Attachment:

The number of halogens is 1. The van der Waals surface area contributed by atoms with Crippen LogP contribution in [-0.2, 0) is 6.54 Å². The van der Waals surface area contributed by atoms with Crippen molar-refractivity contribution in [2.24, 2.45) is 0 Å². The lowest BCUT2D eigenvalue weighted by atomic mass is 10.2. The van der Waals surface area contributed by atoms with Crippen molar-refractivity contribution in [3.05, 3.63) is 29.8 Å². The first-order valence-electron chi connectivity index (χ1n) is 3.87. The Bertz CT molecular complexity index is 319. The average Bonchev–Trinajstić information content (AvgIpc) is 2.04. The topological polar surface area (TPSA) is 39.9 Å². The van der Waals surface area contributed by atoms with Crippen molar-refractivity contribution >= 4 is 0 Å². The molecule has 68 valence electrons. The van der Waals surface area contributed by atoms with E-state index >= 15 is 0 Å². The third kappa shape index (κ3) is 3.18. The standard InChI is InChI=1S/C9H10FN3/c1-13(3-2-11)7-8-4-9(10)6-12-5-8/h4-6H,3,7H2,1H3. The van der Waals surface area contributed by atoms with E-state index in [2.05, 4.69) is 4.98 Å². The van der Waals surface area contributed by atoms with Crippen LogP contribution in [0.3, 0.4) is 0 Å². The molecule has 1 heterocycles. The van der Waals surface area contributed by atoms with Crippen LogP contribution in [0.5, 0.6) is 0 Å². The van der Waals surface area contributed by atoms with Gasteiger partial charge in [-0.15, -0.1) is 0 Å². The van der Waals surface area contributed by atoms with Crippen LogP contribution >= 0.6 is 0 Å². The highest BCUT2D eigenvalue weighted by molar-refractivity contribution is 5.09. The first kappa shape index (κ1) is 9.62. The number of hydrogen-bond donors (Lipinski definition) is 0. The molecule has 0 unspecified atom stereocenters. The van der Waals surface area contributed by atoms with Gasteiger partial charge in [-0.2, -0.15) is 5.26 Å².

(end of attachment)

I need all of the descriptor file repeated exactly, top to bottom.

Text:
The number of halogens is 1. The van der Waals surface area contributed by atoms with Crippen LogP contribution in [-0.2, 0) is 6.54 Å². The van der Waals surface area contributed by atoms with Crippen molar-refractivity contribution in [2.24, 2.45) is 0 Å². The lowest BCUT2D eigenvalue weighted by atomic mass is 10.2. The van der Waals surface area contributed by atoms with Crippen molar-refractivity contribution in [3.05, 3.63) is 29.8 Å². The first-order valence-electron chi connectivity index (χ1n) is 3.87. The Bertz CT molecular complexity index is 319. The average Bonchev–Trinajstić information content (AvgIpc) is 2.04. The topological polar surface area (TPSA) is 39.9 Å². The van der Waals surface area contributed by atoms with Crippen molar-refractivity contribution >= 4 is 0 Å². The molecule has 68 valence electrons. The van der Waals surface area contributed by atoms with E-state index >= 15 is 0 Å². The third kappa shape index (κ3) is 3.18. The standard InChI is InChI=1S/C9H10FN3/c1-13(3-2-11)7-8-4-9(10)6-12-5-8/h4-6H,3,7H2,1H3. The van der Waals surface area contributed by atoms with E-state index in [2.05, 4.69) is 4.98 Å². The van der Waals surface area contributed by atoms with Crippen LogP contribution in [0.3, 0.4) is 0 Å². The molecule has 1 heterocycles. The van der Waals surface area contributed by atoms with Crippen LogP contribution in [0.5, 0.6) is 0 Å². The van der Waals surface area contributed by atoms with Gasteiger partial charge in [-0.15, -0.1) is 0 Å². The van der Waals surface area contributed by atoms with Crippen LogP contribution >= 0.6 is 0 Å². The highest BCUT2D eigenvalue weighted by molar-refractivity contribution is 5.09. The first kappa shape index (κ1) is 9.62. The number of hydrogen-bond donors (Lipinski definition) is 0. The molecule has 0 unspecified atom stereocenters. The van der Waals surface area contributed by atoms with Gasteiger partial charge in [-0.2, -0.15) is 5.26 Å².